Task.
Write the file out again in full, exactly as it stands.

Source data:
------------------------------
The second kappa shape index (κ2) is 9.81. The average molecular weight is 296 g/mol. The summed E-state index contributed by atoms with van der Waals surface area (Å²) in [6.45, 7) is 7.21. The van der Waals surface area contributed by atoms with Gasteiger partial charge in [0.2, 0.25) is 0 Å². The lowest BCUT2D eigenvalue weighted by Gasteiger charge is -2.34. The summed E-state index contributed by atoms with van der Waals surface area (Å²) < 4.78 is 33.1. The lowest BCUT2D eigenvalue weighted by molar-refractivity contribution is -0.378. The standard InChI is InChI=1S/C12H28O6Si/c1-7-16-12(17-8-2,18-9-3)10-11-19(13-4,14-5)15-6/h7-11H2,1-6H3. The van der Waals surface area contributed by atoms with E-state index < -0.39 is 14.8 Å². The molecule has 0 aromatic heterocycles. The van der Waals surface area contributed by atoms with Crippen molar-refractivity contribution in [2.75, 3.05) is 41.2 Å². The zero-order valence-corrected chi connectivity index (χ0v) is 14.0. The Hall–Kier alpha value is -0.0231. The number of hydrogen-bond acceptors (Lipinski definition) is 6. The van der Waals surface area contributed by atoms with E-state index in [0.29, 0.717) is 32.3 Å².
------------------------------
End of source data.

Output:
The second kappa shape index (κ2) is 9.81. The average molecular weight is 296 g/mol. The summed E-state index contributed by atoms with van der Waals surface area (Å²) in [6.45, 7) is 7.21. The van der Waals surface area contributed by atoms with Gasteiger partial charge in [0.2, 0.25) is 0 Å². The lowest BCUT2D eigenvalue weighted by Gasteiger charge is -2.34. The summed E-state index contributed by atoms with van der Waals surface area (Å²) < 4.78 is 33.1. The lowest BCUT2D eigenvalue weighted by molar-refractivity contribution is -0.378. The standard InChI is InChI=1S/C12H28O6Si/c1-7-16-12(17-8-2,18-9-3)10-11-19(13-4,14-5)15-6/h7-11H2,1-6H3. The van der Waals surface area contributed by atoms with E-state index < -0.39 is 14.8 Å². The molecule has 0 aromatic heterocycles. The van der Waals surface area contributed by atoms with Crippen molar-refractivity contribution in [2.75, 3.05) is 41.2 Å². The zero-order valence-corrected chi connectivity index (χ0v) is 14.0. The Hall–Kier alpha value is -0.0231. The number of hydrogen-bond acceptors (Lipinski definition) is 6. The van der Waals surface area contributed by atoms with E-state index in [0.29, 0.717) is 32.3 Å².